Sweet Chestnut seed cases, looking just like little green hedgehogs, all curled up

The track then turns sharp right, and you are walking between trees (including lots of coppiced Hazel) on one side, and on the other some rather nice-looking cabins on the Sandy Balls Estate. (Incidentally, Sandy Balls has its own very interesting history, including what’s behind its intriguing name, to which I’ll return in a later post.) The track continues adjacent to cabins as you turn left, until you reach a crossroads of tracks. Straight ahead lie the woodland nature trails of the Holiday Village and the public footpath round Frankenbury. Ahead, therefore, I went. 

I wonder where Joan met her youthful guide. Were I to meet him, he wouldn’t be able to show me wildflowers on this early autumn day. While the deciduous trees are still holding their leaves, showing only slight tinges of orange, brown and gold, the wildflowers are all but gone. An occasional Yarrow is hanging on, and I saw some tiny white flowers on Cleavers. 

Autumn is my favourite season. While I love its misty mornings and crisp golden sunlight slanting low through the trees, one of the main reasons for my preference is that autumn reminds us that death and senescence are as much a part of the circling of life as the bursting newness that spring brings. What better to remind us of this than next year’s buds already showing themselves on the autumn trees, nestling behind browning, dying leaves. Life continues.

Bracket fungi on a tree stump

The woods to the south and west of Frankenbury are beautiful. I found ferns, and fungi growing round an old tree stump. Through the trees to the left, I caught occasional glimpses of the Avon, far below. There was a trodden path (a badger, fox or deer path, maybe?) of sorts up the bank to the right, so I climbed up it to find out if I could see anything of the hillfort. Nothing – the trees were too densely packed. Similarly, looking downhill from my vantage point, it was hard to see much. When the fort was active, there would presumably have been far fewer trees, though, and it wasn’t difficult to imagine the tremendous view its Iron Age inhabitants would have had across the river valley and beyond.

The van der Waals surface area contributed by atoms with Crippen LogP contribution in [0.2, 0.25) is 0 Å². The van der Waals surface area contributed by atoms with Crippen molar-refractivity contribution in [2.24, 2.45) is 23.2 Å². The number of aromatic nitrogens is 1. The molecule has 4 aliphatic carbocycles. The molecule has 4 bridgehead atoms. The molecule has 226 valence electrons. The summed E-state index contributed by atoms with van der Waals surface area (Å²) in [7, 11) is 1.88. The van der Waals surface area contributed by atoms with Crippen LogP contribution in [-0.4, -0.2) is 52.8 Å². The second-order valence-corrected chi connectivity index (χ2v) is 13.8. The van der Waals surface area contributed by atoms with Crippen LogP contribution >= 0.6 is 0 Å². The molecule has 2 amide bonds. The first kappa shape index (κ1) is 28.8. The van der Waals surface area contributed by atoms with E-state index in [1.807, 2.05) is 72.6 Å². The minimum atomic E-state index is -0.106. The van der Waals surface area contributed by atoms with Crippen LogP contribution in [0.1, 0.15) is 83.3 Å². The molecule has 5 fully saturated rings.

There were a couple of just about discernible paths off to the left, down through the woods. I was tempted, but they were steep and I had come in trainers rather than my more stable, slope-gripping walking boots. Another day beckons, in the right footware.

A field of cows

Eventually, I came to a place where the track turned sharp left and followed a route up to Fold Farm and the Avon Valley Path. I, however, stayed straight, heading north, along a right of way that passes straight across a field. 

There were cows in this field. Cows with long horns. The cows were only moderately interested in me, and were mostly lying down, chewing away. Even so, I felt their eyes following my passage across their field. I walked cautiously as far away from them as I could possibly be without trespassing on the farmer’s land. Then, when I had the stile out of the field in my sights, one of the cows rose to its feet, and watched as I picked up my pace. A small group of Guineafowl squawked me some encouragement. As I stood on top of the stile, I looked back; the cow still watched me. Was she saying farewell, or was she saying good riddance? I expect she was just curious, but my apprehension around our bovine friends means I usually manage to impart some other intent to their actions. 

The Longhorn cow that watched me as I left her field. I laugh at myself for my apprehension around cows; care is needed, especially when they have calves, but they are otherwise usually simply curious. I think the cows I saw near Frankenbury are English Longhorns, not an aggressive breed at all, despite the impressive horns.

Back to Godshill along a lane of seedheads

The remainder of the route back to the car is mainly along a proper track, with a brief bit of field (cow-less) walking at the end before hitting the road again. But, despite being away from the woods and trees, I had plenty to engage me. 

A Comma butterfly settled on some Bramble, I found a plant gall on a rose, and the hedgerows were full of seedheads. We all love a wildflower, but it is so worth spending time with a seedhead. Not only are they little miracles of evolution, but their designs and structures are entrancing: some are delicate, some robust; some are so flimsy they sway and vibrate in the slightest breeze, while some hold their own in the elements. Most of all I loved the seedheads of Red Campion, with their little cups of nestled black seeds.

Seedheads of Red Campion. In the lower two, you can see the little black seeds.

I wonder if Joan’s guide would have collected me armfuls of seedheads. I would have been as happy with that as Joan was with her wildflowers. 

Robin’s Pincushion, also known as Bedeguar Gall,  is a gall on wild rose caused by the tiny gall wasp Dipoloepis rosae.